Why have you never heard of Henry George?
By Steve Muratore
Okay, maybe you have heard of him, but until very recently, I had not. Not while earning my bachelor’s degree in business administration (major in accounting) from Arizona State. Not from labor leaders, though I was a member of the United Telegraph Workers in the 1970s; nor from AFSCME, though I was a member in the 1990s.
Classical Economics, Now More Than Ever
By Matthew Yglesias (Slate)
In the beginning, there were the classical economists—most famously Adam Smith and David Ricardo—who wrote about a mostly preindustrial economy. A little bit unfortunately for them, the Industrial Revolution turned out to be far and away the most important thing to ever happen in economy history.
Ghost Malls of the Instant Cities The failure of the New South China Mall can be attributed to problems of speculation and overdevelopment, poor urban planning, as well as the absence of organic growth in these “instant” cities. By Tong Lam (LA Review of Books)
Jesuit Justice and the Pope The good Jesuits at SCU and elsewhere have yet to confront the core of ethics, just as economists have not confronted the core question of what is the optimal division between what is personal and what is social. By Fred E. Foldvary (The Progress Report)
America Does Tax Wealth, Just Not Very Intelligently The old argument going back to David Ricardo and Henry George that you should tax land wealth very heavily seems quite sound to me. By Matthew Yglesias (Slate)
It’s worth saying that we do kind of have wealth taxes in the United States; they’re just not very intelligently designed. The property taxes that fund local governments, for example, are a tax on housing wealth. It’s just that housing wealth happens to be the most widely held form of wealth in the country, so it doesn’t pack the egalitarian punch of a wealth tax.
It’s Lose-Lose vs. Win-Win-Win-Win-Win By Thomas L. Friedman (New York Times)
Experts believe that the mere signal of a carbon tax would get companies to become more energy efficient. And that’s the point. As part of any grand bargain — which will have to include spending cuts and tax increases — introducing a carbon tax into the mix makes all kinds of options easier and smarter.
What a 19th-Century Economist Can Teach Us About Today’s Capitalism By Chrystia Freeland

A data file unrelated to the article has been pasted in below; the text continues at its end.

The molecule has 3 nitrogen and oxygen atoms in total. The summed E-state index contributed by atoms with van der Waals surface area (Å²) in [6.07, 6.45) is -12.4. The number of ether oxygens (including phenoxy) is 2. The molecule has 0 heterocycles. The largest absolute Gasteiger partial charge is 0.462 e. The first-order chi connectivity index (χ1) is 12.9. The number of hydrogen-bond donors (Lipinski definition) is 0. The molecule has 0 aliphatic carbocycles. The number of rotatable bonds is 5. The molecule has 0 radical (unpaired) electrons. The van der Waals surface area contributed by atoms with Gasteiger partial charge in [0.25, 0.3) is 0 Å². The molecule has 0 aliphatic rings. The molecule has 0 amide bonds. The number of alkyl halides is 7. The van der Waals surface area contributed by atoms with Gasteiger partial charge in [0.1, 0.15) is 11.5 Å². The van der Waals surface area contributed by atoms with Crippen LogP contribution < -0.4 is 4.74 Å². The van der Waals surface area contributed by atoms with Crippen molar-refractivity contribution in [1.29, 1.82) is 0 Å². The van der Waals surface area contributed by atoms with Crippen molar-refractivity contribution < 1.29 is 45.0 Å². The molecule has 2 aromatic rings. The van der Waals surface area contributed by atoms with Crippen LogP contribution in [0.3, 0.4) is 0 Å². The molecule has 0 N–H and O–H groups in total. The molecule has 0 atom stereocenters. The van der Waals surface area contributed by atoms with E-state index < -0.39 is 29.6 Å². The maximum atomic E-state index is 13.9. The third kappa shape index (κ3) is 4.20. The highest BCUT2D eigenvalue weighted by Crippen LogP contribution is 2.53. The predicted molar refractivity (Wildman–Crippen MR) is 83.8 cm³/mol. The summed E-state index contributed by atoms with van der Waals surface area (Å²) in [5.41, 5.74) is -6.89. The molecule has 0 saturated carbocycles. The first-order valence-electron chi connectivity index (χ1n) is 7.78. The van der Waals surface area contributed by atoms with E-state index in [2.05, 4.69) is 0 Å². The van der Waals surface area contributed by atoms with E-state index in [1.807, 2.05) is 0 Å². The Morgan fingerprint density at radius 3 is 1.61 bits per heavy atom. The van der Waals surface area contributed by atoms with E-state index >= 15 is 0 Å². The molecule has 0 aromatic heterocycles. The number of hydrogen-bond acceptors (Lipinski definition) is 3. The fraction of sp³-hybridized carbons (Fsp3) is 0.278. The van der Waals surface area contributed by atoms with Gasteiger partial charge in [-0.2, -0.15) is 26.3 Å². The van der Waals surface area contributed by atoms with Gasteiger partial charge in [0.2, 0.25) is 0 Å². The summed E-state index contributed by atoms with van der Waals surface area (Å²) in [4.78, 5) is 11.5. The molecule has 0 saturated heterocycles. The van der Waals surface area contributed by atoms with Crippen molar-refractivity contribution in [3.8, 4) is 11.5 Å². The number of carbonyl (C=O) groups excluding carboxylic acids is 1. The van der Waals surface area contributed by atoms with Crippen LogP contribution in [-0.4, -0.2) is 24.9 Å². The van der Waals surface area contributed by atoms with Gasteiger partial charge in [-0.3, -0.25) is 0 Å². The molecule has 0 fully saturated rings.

Henry George is the most famous American popular economist you’ve never heard of, a 19th century cross between Michael Lewis, Howard Dean and Ron Paul. Progress and Poverty, George’s most important book, sold three million copies and was translated into German, French, Dutch, Swedish, Danish, Spanish, Russian, Hungarian, Hebrew and Mandarin. During his lifetime, George was probably the third best-known American, eclipsed only by Thomas Edison and Mark Twain. He was admired by the foreign luminaries of the age, too — Leo Tolstoy, Sun-Yat Sen and Albert Einstein, who wrote that “men like Henry George are unfortunately rare. One cannot image a more beautiful combination of intellectual keenness, artistic form and fervent love of justice.” George Bernard Shaw described his own thinking about the political economy as a continuation of the ideas of George, whom he had once heard deliver a speech.
A new report on trends in house prices in Britain has just been released by Savilles. According to its annual “Valuing Britain” analysis, “The total value of the UK’s housing stock has risen slightly to £5 trillion over the past year, but housing wealth is becoming increasingly concentrated in London and the South East.”
Give it back! Oil and the smart citizen dividend (VIDEO) By Johnny West (TEDx Berlin) Why can’t Nigeria be like Norway? With 20 years experience in and around the oil industry journalist and consultant Johnny West claims a simple policy tool, that can switch the situation of countries in which natural resources are produced and which, as a consequence, suffer from conflicts, war and corruption.
Winstanley, Marx and Henry George To mark the first anniversary of the Occupy camp at St Paul’s London Occupy organised a series of ‘New Putney Debates’ in October and November. Some took place in the same church in Putney as the original 1647 debates in Cromwell’s army. Two were devoted to the question of land.
Why site value tax is best option SVT is the most equitable, efficient and effective property tax option for the Government. Unlike a conventional property tax that taxes the ‘improved’ portion of the property, i.e. the buildings and thus penalises construction, SVT is non-distortionary, creates no economic drag and has minimal adverse effects.
A Brief History of American Paper Money With Emphasis on Georgist Perspectives To counter ever-rising levels of debt, provide full employment, and to create jobs for things that need to be done, Congress should create debt-free United States Notes By Scott Baker, Common Ground-NYC activist
A land value tax should be at the heart of London’s economic recovery Fairer, smarter taxes are needed for London to recover from the double-dip recession By Jenny Jones AM, leader of the Green Party on the London Assembly